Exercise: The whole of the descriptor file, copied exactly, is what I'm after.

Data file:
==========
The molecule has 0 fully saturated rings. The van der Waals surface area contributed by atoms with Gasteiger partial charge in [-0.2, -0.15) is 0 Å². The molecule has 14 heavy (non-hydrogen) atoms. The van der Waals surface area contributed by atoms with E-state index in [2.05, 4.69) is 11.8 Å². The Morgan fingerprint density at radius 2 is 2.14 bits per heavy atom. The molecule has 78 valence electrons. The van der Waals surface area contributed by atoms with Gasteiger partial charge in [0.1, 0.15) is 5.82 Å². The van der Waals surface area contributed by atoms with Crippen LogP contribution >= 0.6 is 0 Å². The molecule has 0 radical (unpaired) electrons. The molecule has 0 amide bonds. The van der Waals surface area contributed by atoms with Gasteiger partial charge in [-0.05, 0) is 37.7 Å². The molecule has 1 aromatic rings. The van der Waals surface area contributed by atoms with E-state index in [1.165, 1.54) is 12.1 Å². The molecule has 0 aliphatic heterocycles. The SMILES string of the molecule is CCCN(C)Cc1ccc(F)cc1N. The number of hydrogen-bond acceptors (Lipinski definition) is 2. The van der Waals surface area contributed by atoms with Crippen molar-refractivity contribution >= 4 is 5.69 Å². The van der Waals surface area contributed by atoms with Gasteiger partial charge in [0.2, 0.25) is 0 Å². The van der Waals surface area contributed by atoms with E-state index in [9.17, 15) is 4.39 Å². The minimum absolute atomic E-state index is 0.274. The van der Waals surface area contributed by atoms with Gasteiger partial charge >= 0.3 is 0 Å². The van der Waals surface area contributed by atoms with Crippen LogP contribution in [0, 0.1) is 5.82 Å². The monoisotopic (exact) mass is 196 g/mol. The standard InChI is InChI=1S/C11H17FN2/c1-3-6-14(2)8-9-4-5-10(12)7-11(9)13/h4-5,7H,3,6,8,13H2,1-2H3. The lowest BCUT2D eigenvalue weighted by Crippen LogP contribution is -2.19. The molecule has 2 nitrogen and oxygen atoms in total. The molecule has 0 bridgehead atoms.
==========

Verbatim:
The molecule has 0 fully saturated rings. The van der Waals surface area contributed by atoms with Gasteiger partial charge in [-0.2, -0.15) is 0 Å². The molecule has 14 heavy (non-hydrogen) atoms. The van der Waals surface area contributed by atoms with E-state index in [2.05, 4.69) is 11.8 Å². The Morgan fingerprint density at radius 2 is 2.14 bits per heavy atom. The molecule has 78 valence electrons. The van der Waals surface area contributed by atoms with Gasteiger partial charge in [0.1, 0.15) is 5.82 Å². The van der Waals surface area contributed by atoms with Crippen LogP contribution >= 0.6 is 0 Å². The molecule has 0 radical (unpaired) electrons. The molecule has 0 amide bonds. The van der Waals surface area contributed by atoms with Gasteiger partial charge in [-0.05, 0) is 37.7 Å². The molecule has 1 aromatic rings. The van der Waals surface area contributed by atoms with E-state index in [1.165, 1.54) is 12.1 Å². The molecule has 0 aliphatic heterocycles. The SMILES string of the molecule is CCCN(C)Cc1ccc(F)cc1N. The number of hydrogen-bond acceptors (Lipinski definition) is 2. The van der Waals surface area contributed by atoms with Crippen molar-refractivity contribution >= 4 is 5.69 Å². The van der Waals surface area contributed by atoms with Gasteiger partial charge in [0.2, 0.25) is 0 Å². The van der Waals surface area contributed by atoms with E-state index in [9.17, 15) is 4.39 Å². The minimum absolute atomic E-state index is 0.274. The van der Waals surface area contributed by atoms with Gasteiger partial charge >= 0.3 is 0 Å². The van der Waals surface area contributed by atoms with Crippen LogP contribution in [0, 0.1) is 5.82 Å². The monoisotopic (exact) mass is 196 g/mol. The standard InChI is InChI=1S/C11H17FN2/c1-3-6-14(2)8-9-4-5-10(12)7-11(9)13/h4-5,7H,3,6,8,13H2,1-2H3. The lowest BCUT2D eigenvalue weighted by Crippen LogP contribution is -2.19. The molecule has 2 nitrogen and oxygen atoms in total. The molecule has 0 bridgehead atoms.